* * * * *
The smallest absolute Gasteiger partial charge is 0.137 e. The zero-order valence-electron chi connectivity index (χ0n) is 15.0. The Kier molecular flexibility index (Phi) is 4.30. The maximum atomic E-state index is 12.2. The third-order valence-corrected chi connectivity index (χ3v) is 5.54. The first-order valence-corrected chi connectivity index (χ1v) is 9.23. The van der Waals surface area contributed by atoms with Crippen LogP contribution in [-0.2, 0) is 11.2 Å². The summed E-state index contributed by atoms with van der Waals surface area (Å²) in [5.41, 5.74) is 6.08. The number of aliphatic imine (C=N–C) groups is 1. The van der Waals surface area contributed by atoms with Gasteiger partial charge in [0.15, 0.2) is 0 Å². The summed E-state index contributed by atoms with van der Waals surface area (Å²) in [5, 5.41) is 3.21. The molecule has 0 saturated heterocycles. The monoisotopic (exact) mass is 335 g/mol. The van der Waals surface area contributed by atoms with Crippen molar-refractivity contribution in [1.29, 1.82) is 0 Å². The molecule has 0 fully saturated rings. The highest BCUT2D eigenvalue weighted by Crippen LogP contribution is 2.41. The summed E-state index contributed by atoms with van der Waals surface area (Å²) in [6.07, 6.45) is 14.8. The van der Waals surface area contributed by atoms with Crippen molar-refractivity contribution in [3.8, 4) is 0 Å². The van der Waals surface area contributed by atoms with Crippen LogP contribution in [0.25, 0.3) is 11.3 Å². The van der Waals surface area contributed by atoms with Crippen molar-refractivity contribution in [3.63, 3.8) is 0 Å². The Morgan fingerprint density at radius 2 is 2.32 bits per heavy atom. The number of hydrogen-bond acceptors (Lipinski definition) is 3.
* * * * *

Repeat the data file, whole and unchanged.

The smallest absolute Gasteiger partial charge is 0.137 e. The zero-order valence-electron chi connectivity index (χ0n) is 15.0. The Kier molecular flexibility index (Phi) is 4.30. The maximum atomic E-state index is 12.2. The third-order valence-corrected chi connectivity index (χ3v) is 5.54. The first-order valence-corrected chi connectivity index (χ1v) is 9.23. The van der Waals surface area contributed by atoms with Crippen LogP contribution in [-0.2, 0) is 11.2 Å². The summed E-state index contributed by atoms with van der Waals surface area (Å²) in [5.41, 5.74) is 6.08. The number of aliphatic imine (C=N–C) groups is 1. The van der Waals surface area contributed by atoms with Gasteiger partial charge in [0.15, 0.2) is 0 Å². The summed E-state index contributed by atoms with van der Waals surface area (Å²) in [5, 5.41) is 3.21. The molecule has 0 saturated heterocycles. The monoisotopic (exact) mass is 335 g/mol. The van der Waals surface area contributed by atoms with Crippen molar-refractivity contribution in [1.29, 1.82) is 0 Å². The molecule has 0 fully saturated rings. The highest BCUT2D eigenvalue weighted by Crippen LogP contribution is 2.41. The summed E-state index contributed by atoms with van der Waals surface area (Å²) in [6.07, 6.45) is 14.8. The van der Waals surface area contributed by atoms with Crippen molar-refractivity contribution in [3.8, 4) is 0 Å². The van der Waals surface area contributed by atoms with Crippen LogP contribution in [0.25, 0.3) is 11.3 Å². The van der Waals surface area contributed by atoms with Crippen molar-refractivity contribution in [3.63, 3.8) is 0 Å². The Morgan fingerprint density at radius 2 is 2.32 bits per heavy atom. The number of hydrogen-bond acceptors (Lipinski definition) is 3.